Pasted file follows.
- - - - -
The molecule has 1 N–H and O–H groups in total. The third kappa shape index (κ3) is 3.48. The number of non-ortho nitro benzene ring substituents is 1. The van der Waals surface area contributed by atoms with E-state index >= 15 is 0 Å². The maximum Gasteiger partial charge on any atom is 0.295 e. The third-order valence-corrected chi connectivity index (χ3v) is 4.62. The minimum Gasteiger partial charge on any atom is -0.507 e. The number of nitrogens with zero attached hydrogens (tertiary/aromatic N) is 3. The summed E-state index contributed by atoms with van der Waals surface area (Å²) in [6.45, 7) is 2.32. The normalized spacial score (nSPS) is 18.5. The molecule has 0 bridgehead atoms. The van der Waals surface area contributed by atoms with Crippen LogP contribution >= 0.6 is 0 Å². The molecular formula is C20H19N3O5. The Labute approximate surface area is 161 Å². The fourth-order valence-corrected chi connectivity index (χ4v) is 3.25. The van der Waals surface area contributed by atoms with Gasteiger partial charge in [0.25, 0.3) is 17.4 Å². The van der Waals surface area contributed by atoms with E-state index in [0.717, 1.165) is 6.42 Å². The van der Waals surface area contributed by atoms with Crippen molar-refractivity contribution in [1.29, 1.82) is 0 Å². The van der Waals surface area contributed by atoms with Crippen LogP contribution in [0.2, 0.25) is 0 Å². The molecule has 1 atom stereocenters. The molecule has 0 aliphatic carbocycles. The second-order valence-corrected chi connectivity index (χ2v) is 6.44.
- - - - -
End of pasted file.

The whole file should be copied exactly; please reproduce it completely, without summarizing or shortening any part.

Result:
The molecule has 1 N–H and O–H groups in total. The third kappa shape index (κ3) is 3.48. The number of non-ortho nitro benzene ring substituents is 1. The van der Waals surface area contributed by atoms with E-state index >= 15 is 0 Å². The maximum Gasteiger partial charge on any atom is 0.295 e. The third-order valence-corrected chi connectivity index (χ3v) is 4.62. The minimum Gasteiger partial charge on any atom is -0.507 e. The number of nitrogens with zero attached hydrogens (tertiary/aromatic N) is 3. The summed E-state index contributed by atoms with van der Waals surface area (Å²) in [6.45, 7) is 2.32. The normalized spacial score (nSPS) is 18.5. The molecule has 0 bridgehead atoms. The van der Waals surface area contributed by atoms with Crippen LogP contribution >= 0.6 is 0 Å². The molecular formula is C20H19N3O5. The Labute approximate surface area is 161 Å². The fourth-order valence-corrected chi connectivity index (χ4v) is 3.25. The van der Waals surface area contributed by atoms with Gasteiger partial charge in [0.25, 0.3) is 17.4 Å². The van der Waals surface area contributed by atoms with E-state index in [0.717, 1.165) is 6.42 Å². The van der Waals surface area contributed by atoms with Crippen molar-refractivity contribution in [1.29, 1.82) is 0 Å². The van der Waals surface area contributed by atoms with Crippen LogP contribution in [0.2, 0.25) is 0 Å². The molecule has 1 atom stereocenters. The molecule has 0 aliphatic carbocycles. The second-order valence-corrected chi connectivity index (χ2v) is 6.44.